Tuesday, July 22, 2014
Inquirer Daily News

Big Ten presidents to start own probe of Penn State

The Big Ten presidents say they will conduct their own investigation of the allegations stemming from the indictment of Jerry Sandusky to see whether proper procedures were in place to ensure institutional control of the athletic program.

Big Ten presidents to start own probe of Penn State

The Big Ten Conference’s Council of Presidents/Chancellors announced Thursday it will launch its own investigation of the allegations listed in the grand jury report against former Penn State assistant coach Jerry Sandusky as they pertain to the areas of institutional control of the athletic program.

Following a regularly scheduled meeting this week, the council said the findings of the grand jury charging Sandusky with molesting young boys proves there is “sufficient information to raise significant concerns” whether institutional control over athletics was “threatened or eroded.”

In a statement, the council said it wants to review the Sandusky allegations “that pertain to matters of institutional control, ethical conduct and/or other compliance-related issues,” and will request that Big Ten legal counsel be allowed to participate in investigations being conducted by Penn State and the NCAA.

The council also said, “It will reserve the right to impose sanctions, corrective or other disciplinary measures in the event that adverse findings are made” in the areas of institutional control of ethical conduct.”

An indictment against Sandusky originally charged him on 40 counts of abusing eight boys between 1994 and 2009. Sandusky was re-arrested on Wednesday and charged with sexually assaulting two more boys.

The scandal arising from the Sandusky indictment resulted in the firing of 84-year-old head coach Joe Paterno and the arrest of athletic director Tim Curley and senior vice president Gary Shultz on perjury charges.

The Big Ten said the council also has directed the conference to look into “fundamental issues” relating to institutional control of athletics. It said a series of “stress tests” could be implemented to insure each university is accountable in that area, and to prevent any individual from eroding the effectiveness of procedures that oversee control.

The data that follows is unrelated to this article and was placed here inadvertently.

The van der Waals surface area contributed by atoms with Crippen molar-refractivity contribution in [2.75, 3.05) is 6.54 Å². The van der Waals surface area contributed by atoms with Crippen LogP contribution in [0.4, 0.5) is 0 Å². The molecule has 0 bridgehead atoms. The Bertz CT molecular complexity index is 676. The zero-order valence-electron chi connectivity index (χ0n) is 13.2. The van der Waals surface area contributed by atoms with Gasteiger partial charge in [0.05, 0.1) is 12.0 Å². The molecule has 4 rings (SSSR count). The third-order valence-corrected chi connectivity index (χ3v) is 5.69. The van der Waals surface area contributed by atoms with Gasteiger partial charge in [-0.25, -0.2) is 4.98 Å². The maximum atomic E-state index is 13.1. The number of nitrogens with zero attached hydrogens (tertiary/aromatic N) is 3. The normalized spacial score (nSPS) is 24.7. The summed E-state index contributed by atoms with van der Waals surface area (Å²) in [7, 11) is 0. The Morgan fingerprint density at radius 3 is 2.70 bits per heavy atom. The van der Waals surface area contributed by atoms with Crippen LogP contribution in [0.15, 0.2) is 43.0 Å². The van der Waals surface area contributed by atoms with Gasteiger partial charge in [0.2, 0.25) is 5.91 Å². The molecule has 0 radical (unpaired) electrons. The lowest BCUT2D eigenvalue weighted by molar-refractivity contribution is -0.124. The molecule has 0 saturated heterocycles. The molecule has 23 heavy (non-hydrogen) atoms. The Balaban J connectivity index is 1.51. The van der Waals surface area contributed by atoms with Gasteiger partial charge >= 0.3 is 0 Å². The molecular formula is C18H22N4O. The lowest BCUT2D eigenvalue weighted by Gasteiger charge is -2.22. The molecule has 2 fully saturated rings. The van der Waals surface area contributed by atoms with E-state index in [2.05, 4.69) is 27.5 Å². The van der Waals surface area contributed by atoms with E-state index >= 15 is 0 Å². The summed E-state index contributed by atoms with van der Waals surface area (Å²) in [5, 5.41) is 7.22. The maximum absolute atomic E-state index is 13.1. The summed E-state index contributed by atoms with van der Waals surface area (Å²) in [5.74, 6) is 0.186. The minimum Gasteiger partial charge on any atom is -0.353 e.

The council said it hopes to wrap up its review in the spring of 2012 and will consider the findings, which involve proposed standards, enforcement procedures and penalties, at a special meeting.

“The Big Ten presidents and chancellors express their sincere concern for any harm done to innocent young victims and their families,” the statement said. “Protection of our children is one of society’s most central responsibilities and institutions of higher education should be particularly vigilant.

“We are committed to examining our own institutions to assure that effective measures are taken to assure the safety of children on our campuses.”

--Joe Juliano

Joe Juliano
About this blog
Joe Juliano has been a staff writer for The Inquirer for 20 years, covering college sports, golf and the Penn Relays.

This season is Joe's fourth season on the paper's Penn State beat. He previously covered the Nittany Lions for United Press International from 1976 to 1984.

Joe Juliano
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